Latest News Regarding
Horn of Africa
Somaliland Says UAE Can Launch Attacks From New Base
Abdul Aziz Osman Source: VOA, Saturday May 27, 2017
A top official said Friday that forces from the United Arab Emirates could soon be flying fighter jets from a new base in the breakaway republic of Somaliland. Somaliland Foreign Minister Saad Ali Shire said the UAE could use the base in the town of Berbera for any purpose, including “training, surveillance and military operations.” Berbera is about 250 kilometers south of Yemen, where a Saudi-led military coalition that includes UAE troops is fighting Houthi rebels. The base is still under construction, but UAE Navy ships have docked at Berbera’s deep-water port. Shire, interviewed by VOA’s Somali service in Washington, defended Somaliland’s naval and air base deal with the UAE, which the parliament approved in February.
“We don’t believe the use of the facility will add to the uncertainty and the conflict in the region, he said. “UAE has already a base in Assab, Eritrea, which is operational, and the use of the base in Berbera is not going to add anything new to the conflict.” Clarification sought The deal has generated controversy in Somalia, which considers Somaliland to be part of its territory. The Somali parliament has asked Somalia’s president to clarify the government’s stance on the deal. Dozens of lawmakers have voiced support for a motion opposing the UAE base. The Somaliland foreign minister said his government sees the deal as an “economic transaction.” “The agreement is [for] UAE to use Berbera airport and port as a military facility, and in exchange, the UAE will be building roads, a new airport, and funding health, education and water energy,” he said. Previously, Somaliland signed a multimillion-dollar, 30-year deal with DP World, a Dubai company, to upgrade and manage the Berbera port. Ethiopia gets access to the port under the deal. Somaliland broke away from Somalia in 1991, but no nation has so far recognized it as an independent state.
On Africa Day, UN chief says world must move from ‘managing crises to preventing them’
Source: UN News Center, 25 May 2017
25 May 2017 – ‘Africa Day’ 2017 comes at an important moment in the continent’s endeavours towards peace, inclusive economic growth and sustainable development United Nations Secretary-General António Guterres said, urging humanity to listen and learn with the people of Africa.
“All of humanity will benefit by listening, learning and working with the people of Africa. It starts with prevention. Our world needs to move from managing crises to preventing them in the first place. We need to break the cycle of responding too late and too little,” said Mr. Guterres in his message commemorating Africa Day.
The UN chief pointed out that most of today’s conflicts are internal, triggered by competition for power and resources, inequality, marginalization, disrespect for human rights and sectarian divides. Often, they are inflamed by violent extremism or provide the fuel for it.
But prevention goes far beyond focusing solely on conflict.
“The best means of prevention and the surest path to durable peace is inclusive and sustainable development. It is critical to continue building more effective and accountable institutions to address governance challenges, advance the rule of law and promote civil, political, economic, social and cultural rights,” he stressed.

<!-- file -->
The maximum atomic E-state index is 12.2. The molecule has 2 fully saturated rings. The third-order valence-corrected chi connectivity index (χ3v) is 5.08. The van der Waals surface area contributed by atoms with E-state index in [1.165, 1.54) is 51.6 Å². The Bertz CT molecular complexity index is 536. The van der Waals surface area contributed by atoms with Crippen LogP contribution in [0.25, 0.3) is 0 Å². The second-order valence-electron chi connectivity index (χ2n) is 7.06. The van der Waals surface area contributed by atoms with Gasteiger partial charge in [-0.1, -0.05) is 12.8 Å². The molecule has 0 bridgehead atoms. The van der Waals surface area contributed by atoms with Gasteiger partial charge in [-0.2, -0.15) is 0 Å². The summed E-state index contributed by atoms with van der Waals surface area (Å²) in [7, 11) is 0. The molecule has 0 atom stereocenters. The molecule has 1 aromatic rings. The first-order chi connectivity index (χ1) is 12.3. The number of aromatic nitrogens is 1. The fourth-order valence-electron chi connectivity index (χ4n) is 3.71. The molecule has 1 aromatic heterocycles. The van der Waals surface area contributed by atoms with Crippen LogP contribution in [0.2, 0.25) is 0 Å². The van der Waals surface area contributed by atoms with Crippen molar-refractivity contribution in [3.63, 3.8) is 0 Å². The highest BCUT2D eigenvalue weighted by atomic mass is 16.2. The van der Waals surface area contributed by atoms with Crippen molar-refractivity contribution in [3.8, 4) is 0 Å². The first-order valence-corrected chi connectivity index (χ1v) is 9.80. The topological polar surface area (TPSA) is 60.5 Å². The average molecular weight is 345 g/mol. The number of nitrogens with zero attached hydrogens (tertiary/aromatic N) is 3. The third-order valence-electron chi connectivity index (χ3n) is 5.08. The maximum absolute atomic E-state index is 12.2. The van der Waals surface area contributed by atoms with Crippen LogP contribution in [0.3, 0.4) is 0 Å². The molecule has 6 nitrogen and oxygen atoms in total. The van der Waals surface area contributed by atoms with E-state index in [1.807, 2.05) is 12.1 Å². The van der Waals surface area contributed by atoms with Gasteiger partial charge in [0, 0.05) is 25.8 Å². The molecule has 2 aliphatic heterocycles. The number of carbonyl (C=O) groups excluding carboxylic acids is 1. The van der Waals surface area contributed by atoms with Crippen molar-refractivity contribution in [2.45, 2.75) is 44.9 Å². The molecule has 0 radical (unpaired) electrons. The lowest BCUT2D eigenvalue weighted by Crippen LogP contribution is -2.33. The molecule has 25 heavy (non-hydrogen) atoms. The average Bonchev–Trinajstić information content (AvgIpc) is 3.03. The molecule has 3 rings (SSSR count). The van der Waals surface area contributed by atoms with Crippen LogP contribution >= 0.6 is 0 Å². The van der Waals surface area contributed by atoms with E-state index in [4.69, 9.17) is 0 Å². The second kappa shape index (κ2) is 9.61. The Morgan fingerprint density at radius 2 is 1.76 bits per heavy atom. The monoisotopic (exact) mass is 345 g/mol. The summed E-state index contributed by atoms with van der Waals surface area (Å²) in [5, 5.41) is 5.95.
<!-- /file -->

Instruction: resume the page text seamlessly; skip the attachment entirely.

As the international community has entered the second year of implementing the 2030 Agenda for Sustainable Development to tackle global poverty, inequality, instability and injustice, Mr. Guterres highlighted that Africa has adopted its own complementary and ambitious plan: Agenda 2063.
“For the people of Africa to fully benefit from these important efforts, these two agendas need to be strategically aligned,” he said.
We can speed progress by doing more to provide opportunities and hope to young people
Mr. Guterres referred to last month’s first-ever UN–African Union annual conference as “a unique opportunity to strengthen our partnership and establish a higher platform of cooperation,” saying: “Our work is based on four driving principles: mutual respect, solidarity, complementarity and interdependence.
Mr. Guterres said that the UN partnership with Africa is also rooted in a deep sense of gratitude.
“Africa provides the majority of United Nations peacekeepers around the world. African nations are among the world’s largest and most generous hosts of refugees. Africa includes some of the world’s fastest-growing economies,” he elaborated.
Turning to youth, he noted “We can speed progress by doing more to provide opportunities and hope to young people. More than three out of five Africans are under 35 years of age. Making the most of this tremendous asset means more investment in education, training, decent work and engaging young people in shaping their future.”
The UN chief also stressed: “We must also do our utmost to empower women so they can play a full role in sustainable development and sustainable peace. I am pleased that the African Union has consistently placed a special focus on gender equality and women’s empowerment.”
He also reaffirmed his commitment as a partner, friend and committed advocate for changing the narrative about this diverse and vital continent.
“Crises represent at best a partial view. But, from a higher platform of cooperation, we can see the whole picture – one that recognizes the enormous potential and remarkable success stories throughout the African continent,” concluded the Secretary-General.
Mattis on Somalia are
Source: VOA, Wednesday May 24, 2017
There is renewed hope for the peace process in Somalia, said U.S. Defense Secretary Jim Mattis following a recent British-sponsored conference on Somalia in London.
Secretary Mattis told reporters that he had a productive meeting with Somali President Mohamed Abdullah Mohamed. The United States, he said, has a role to play in Somalia, and in helping that nation defeat al-Shabaab, a vicious terror group. The United Nations, the African Union and the European Union joined with Arab, African and European nations to discuss the way forward.